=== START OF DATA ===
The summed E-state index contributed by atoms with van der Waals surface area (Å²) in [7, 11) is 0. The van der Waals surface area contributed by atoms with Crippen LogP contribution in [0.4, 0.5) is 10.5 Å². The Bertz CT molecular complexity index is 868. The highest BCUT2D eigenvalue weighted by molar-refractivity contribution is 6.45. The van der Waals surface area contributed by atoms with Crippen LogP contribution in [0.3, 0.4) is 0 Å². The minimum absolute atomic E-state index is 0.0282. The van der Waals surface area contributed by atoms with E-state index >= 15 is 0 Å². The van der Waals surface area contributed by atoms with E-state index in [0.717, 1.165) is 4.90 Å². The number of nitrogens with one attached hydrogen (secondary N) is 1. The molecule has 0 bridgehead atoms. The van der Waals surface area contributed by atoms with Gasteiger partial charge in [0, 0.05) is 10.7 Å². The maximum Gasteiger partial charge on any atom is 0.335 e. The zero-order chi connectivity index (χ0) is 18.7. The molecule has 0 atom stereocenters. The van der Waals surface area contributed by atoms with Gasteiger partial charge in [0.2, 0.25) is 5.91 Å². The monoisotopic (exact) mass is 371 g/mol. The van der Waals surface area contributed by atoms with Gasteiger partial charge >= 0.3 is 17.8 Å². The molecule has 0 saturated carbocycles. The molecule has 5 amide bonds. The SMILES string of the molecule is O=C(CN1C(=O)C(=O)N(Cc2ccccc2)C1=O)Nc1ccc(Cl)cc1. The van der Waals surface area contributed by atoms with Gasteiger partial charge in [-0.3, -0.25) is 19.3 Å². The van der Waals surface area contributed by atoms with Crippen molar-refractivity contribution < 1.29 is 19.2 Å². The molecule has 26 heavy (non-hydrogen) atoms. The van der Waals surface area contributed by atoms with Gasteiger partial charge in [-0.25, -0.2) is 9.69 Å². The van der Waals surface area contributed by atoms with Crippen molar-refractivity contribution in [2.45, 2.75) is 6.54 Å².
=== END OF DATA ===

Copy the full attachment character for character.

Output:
The summed E-state index contributed by atoms with van der Waals surface area (Å²) in [7, 11) is 0. The van der Waals surface area contributed by atoms with Crippen LogP contribution in [0.4, 0.5) is 10.5 Å². The Bertz CT molecular complexity index is 868. The highest BCUT2D eigenvalue weighted by molar-refractivity contribution is 6.45. The van der Waals surface area contributed by atoms with Crippen LogP contribution in [0.3, 0.4) is 0 Å². The minimum absolute atomic E-state index is 0.0282. The van der Waals surface area contributed by atoms with E-state index >= 15 is 0 Å². The van der Waals surface area contributed by atoms with E-state index in [0.717, 1.165) is 4.90 Å². The number of nitrogens with one attached hydrogen (secondary N) is 1. The molecule has 0 bridgehead atoms. The van der Waals surface area contributed by atoms with Gasteiger partial charge in [0, 0.05) is 10.7 Å². The maximum Gasteiger partial charge on any atom is 0.335 e. The zero-order chi connectivity index (χ0) is 18.7. The molecule has 0 atom stereocenters. The van der Waals surface area contributed by atoms with Gasteiger partial charge in [0.2, 0.25) is 5.91 Å². The monoisotopic (exact) mass is 371 g/mol. The van der Waals surface area contributed by atoms with Gasteiger partial charge >= 0.3 is 17.8 Å². The molecule has 0 saturated carbocycles. The molecule has 5 amide bonds. The SMILES string of the molecule is O=C(CN1C(=O)C(=O)N(Cc2ccccc2)C1=O)Nc1ccc(Cl)cc1. The van der Waals surface area contributed by atoms with Gasteiger partial charge in [-0.3, -0.25) is 19.3 Å². The van der Waals surface area contributed by atoms with Crippen molar-refractivity contribution < 1.29 is 19.2 Å². The molecule has 26 heavy (non-hydrogen) atoms. The van der Waals surface area contributed by atoms with Gasteiger partial charge in [-0.25, -0.2) is 9.69 Å². The van der Waals surface area contributed by atoms with Crippen molar-refractivity contribution in [2.45, 2.75) is 6.54 Å².